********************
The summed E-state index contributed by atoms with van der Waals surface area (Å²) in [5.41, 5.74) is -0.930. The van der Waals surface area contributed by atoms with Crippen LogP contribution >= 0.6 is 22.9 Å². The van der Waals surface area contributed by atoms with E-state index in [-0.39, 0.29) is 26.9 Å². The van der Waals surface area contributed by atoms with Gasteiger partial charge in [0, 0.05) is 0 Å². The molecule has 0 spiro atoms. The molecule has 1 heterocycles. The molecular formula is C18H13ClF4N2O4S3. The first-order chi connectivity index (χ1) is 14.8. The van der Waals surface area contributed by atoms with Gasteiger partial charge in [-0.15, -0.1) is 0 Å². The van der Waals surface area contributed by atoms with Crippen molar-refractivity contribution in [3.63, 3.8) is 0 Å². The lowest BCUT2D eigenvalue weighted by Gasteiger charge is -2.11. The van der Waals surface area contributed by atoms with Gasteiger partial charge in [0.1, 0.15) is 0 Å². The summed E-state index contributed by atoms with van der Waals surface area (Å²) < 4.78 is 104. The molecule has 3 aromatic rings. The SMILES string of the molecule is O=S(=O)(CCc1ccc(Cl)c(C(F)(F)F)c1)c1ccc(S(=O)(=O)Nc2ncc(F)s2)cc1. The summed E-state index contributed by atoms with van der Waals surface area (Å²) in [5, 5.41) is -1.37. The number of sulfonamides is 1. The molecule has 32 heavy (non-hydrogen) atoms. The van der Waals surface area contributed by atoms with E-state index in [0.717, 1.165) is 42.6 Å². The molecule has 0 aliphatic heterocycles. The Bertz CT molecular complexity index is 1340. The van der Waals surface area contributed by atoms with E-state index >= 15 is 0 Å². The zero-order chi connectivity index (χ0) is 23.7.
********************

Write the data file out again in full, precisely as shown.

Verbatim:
The summed E-state index contributed by atoms with van der Waals surface area (Å²) in [5.41, 5.74) is -0.930. The van der Waals surface area contributed by atoms with Crippen LogP contribution >= 0.6 is 22.9 Å². The van der Waals surface area contributed by atoms with E-state index in [-0.39, 0.29) is 26.9 Å². The van der Waals surface area contributed by atoms with Gasteiger partial charge in [0, 0.05) is 0 Å². The molecule has 0 spiro atoms. The molecule has 1 heterocycles. The molecular formula is C18H13ClF4N2O4S3. The first-order chi connectivity index (χ1) is 14.8. The van der Waals surface area contributed by atoms with Gasteiger partial charge in [-0.15, -0.1) is 0 Å². The van der Waals surface area contributed by atoms with Crippen molar-refractivity contribution in [3.63, 3.8) is 0 Å². The lowest BCUT2D eigenvalue weighted by Gasteiger charge is -2.11. The van der Waals surface area contributed by atoms with Gasteiger partial charge in [0.1, 0.15) is 0 Å². The summed E-state index contributed by atoms with van der Waals surface area (Å²) < 4.78 is 104. The molecule has 3 aromatic rings. The SMILES string of the molecule is O=S(=O)(CCc1ccc(Cl)c(C(F)(F)F)c1)c1ccc(S(=O)(=O)Nc2ncc(F)s2)cc1. The summed E-state index contributed by atoms with van der Waals surface area (Å²) in [5, 5.41) is -1.37. The number of sulfonamides is 1. The molecule has 32 heavy (non-hydrogen) atoms. The van der Waals surface area contributed by atoms with E-state index in [0.717, 1.165) is 42.6 Å². The molecule has 0 aliphatic heterocycles. The Bertz CT molecular complexity index is 1340. The van der Waals surface area contributed by atoms with E-state index >= 15 is 0 Å². The zero-order chi connectivity index (χ0) is 23.7.